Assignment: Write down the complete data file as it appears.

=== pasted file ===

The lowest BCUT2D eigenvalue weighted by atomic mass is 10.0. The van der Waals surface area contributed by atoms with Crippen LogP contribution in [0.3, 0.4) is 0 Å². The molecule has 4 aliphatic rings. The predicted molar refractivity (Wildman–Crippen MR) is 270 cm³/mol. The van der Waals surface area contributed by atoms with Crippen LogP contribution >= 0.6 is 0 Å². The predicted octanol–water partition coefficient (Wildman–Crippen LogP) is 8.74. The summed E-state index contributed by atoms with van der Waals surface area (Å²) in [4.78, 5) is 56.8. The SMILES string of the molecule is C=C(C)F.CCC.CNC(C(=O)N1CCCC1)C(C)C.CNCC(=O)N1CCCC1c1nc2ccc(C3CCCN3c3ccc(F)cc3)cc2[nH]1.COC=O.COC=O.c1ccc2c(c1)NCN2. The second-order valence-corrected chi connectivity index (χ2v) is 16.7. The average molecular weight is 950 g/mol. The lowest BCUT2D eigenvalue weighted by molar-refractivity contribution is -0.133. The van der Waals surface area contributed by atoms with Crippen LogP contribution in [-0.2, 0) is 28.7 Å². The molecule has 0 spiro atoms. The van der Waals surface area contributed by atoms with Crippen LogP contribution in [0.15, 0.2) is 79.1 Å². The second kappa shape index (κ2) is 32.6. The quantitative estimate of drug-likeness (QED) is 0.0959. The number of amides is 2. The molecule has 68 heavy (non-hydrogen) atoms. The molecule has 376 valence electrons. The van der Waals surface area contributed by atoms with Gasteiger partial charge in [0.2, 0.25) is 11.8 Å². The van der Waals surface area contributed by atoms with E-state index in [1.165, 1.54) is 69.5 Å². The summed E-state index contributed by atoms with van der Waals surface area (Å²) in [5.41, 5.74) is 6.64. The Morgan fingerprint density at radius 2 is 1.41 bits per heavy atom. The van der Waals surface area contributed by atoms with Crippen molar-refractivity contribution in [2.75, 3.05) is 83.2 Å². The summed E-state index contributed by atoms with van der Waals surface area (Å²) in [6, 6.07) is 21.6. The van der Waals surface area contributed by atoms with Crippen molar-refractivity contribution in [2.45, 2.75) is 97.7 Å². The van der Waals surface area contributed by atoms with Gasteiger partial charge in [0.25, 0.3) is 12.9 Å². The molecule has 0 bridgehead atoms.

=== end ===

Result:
The lowest BCUT2D eigenvalue weighted by atomic mass is 10.0. The van der Waals surface area contributed by atoms with Crippen LogP contribution in [0.3, 0.4) is 0 Å². The molecule has 4 aliphatic rings. The predicted molar refractivity (Wildman–Crippen MR) is 270 cm³/mol. The van der Waals surface area contributed by atoms with Crippen LogP contribution >= 0.6 is 0 Å². The predicted octanol–water partition coefficient (Wildman–Crippen LogP) is 8.74. The summed E-state index contributed by atoms with van der Waals surface area (Å²) in [4.78, 5) is 56.8. The SMILES string of the molecule is C=C(C)F.CCC.CNC(C(=O)N1CCCC1)C(C)C.CNCC(=O)N1CCCC1c1nc2ccc(C3CCCN3c3ccc(F)cc3)cc2[nH]1.COC=O.COC=O.c1ccc2c(c1)NCN2. The second-order valence-corrected chi connectivity index (χ2v) is 16.7. The average molecular weight is 950 g/mol. The lowest BCUT2D eigenvalue weighted by molar-refractivity contribution is -0.133. The van der Waals surface area contributed by atoms with Crippen LogP contribution in [-0.2, 0) is 28.7 Å². The molecule has 0 spiro atoms. The van der Waals surface area contributed by atoms with Crippen LogP contribution in [0.15, 0.2) is 79.1 Å². The second kappa shape index (κ2) is 32.6. The quantitative estimate of drug-likeness (QED) is 0.0959. The number of amides is 2. The molecule has 68 heavy (non-hydrogen) atoms. The molecule has 376 valence electrons. The van der Waals surface area contributed by atoms with Gasteiger partial charge in [0.2, 0.25) is 11.8 Å². The van der Waals surface area contributed by atoms with E-state index in [1.165, 1.54) is 69.5 Å². The summed E-state index contributed by atoms with van der Waals surface area (Å²) in [5.41, 5.74) is 6.64. The Morgan fingerprint density at radius 2 is 1.41 bits per heavy atom. The van der Waals surface area contributed by atoms with Crippen molar-refractivity contribution in [2.75, 3.05) is 83.2 Å². The summed E-state index contributed by atoms with van der Waals surface area (Å²) in [6, 6.07) is 21.6. The van der Waals surface area contributed by atoms with Crippen molar-refractivity contribution in [2.45, 2.75) is 97.7 Å². The van der Waals surface area contributed by atoms with Gasteiger partial charge in [0.25, 0.3) is 12.9 Å². The molecule has 0 bridgehead atoms.